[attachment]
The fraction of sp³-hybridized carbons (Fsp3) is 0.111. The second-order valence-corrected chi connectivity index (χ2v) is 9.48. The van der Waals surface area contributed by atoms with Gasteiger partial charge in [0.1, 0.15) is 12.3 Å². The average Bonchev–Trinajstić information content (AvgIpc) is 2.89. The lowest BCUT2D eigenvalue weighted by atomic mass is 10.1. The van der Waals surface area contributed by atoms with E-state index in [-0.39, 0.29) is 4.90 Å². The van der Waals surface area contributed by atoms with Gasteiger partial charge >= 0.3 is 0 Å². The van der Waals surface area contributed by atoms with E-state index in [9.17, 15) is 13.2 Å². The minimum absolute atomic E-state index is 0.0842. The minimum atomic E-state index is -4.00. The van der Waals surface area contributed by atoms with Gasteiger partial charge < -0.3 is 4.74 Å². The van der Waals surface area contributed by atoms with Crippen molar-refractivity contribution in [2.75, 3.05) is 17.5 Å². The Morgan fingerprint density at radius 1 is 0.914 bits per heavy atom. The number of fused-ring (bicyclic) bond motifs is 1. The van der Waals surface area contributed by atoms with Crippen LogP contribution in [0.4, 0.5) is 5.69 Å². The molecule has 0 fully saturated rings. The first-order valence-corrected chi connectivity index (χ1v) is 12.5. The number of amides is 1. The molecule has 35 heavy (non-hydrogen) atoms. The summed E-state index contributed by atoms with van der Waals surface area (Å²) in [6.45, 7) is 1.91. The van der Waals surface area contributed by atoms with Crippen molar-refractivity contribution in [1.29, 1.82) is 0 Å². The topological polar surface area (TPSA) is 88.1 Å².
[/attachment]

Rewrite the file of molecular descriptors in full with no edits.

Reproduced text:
The fraction of sp³-hybridized carbons (Fsp3) is 0.111. The second-order valence-corrected chi connectivity index (χ2v) is 9.48. The van der Waals surface area contributed by atoms with Gasteiger partial charge in [0.1, 0.15) is 12.3 Å². The average Bonchev–Trinajstić information content (AvgIpc) is 2.89. The lowest BCUT2D eigenvalue weighted by atomic mass is 10.1. The van der Waals surface area contributed by atoms with E-state index in [-0.39, 0.29) is 4.90 Å². The van der Waals surface area contributed by atoms with Gasteiger partial charge >= 0.3 is 0 Å². The van der Waals surface area contributed by atoms with E-state index in [9.17, 15) is 13.2 Å². The minimum absolute atomic E-state index is 0.0842. The minimum atomic E-state index is -4.00. The van der Waals surface area contributed by atoms with Gasteiger partial charge < -0.3 is 4.74 Å². The van der Waals surface area contributed by atoms with Crippen molar-refractivity contribution in [2.75, 3.05) is 17.5 Å². The Morgan fingerprint density at radius 1 is 0.914 bits per heavy atom. The number of fused-ring (bicyclic) bond motifs is 1. The van der Waals surface area contributed by atoms with Crippen LogP contribution in [0.4, 0.5) is 5.69 Å². The molecule has 0 fully saturated rings. The first-order valence-corrected chi connectivity index (χ1v) is 12.5. The number of amides is 1. The molecule has 35 heavy (non-hydrogen) atoms. The summed E-state index contributed by atoms with van der Waals surface area (Å²) in [6.45, 7) is 1.91. The van der Waals surface area contributed by atoms with Crippen molar-refractivity contribution in [1.29, 1.82) is 0 Å². The topological polar surface area (TPSA) is 88.1 Å².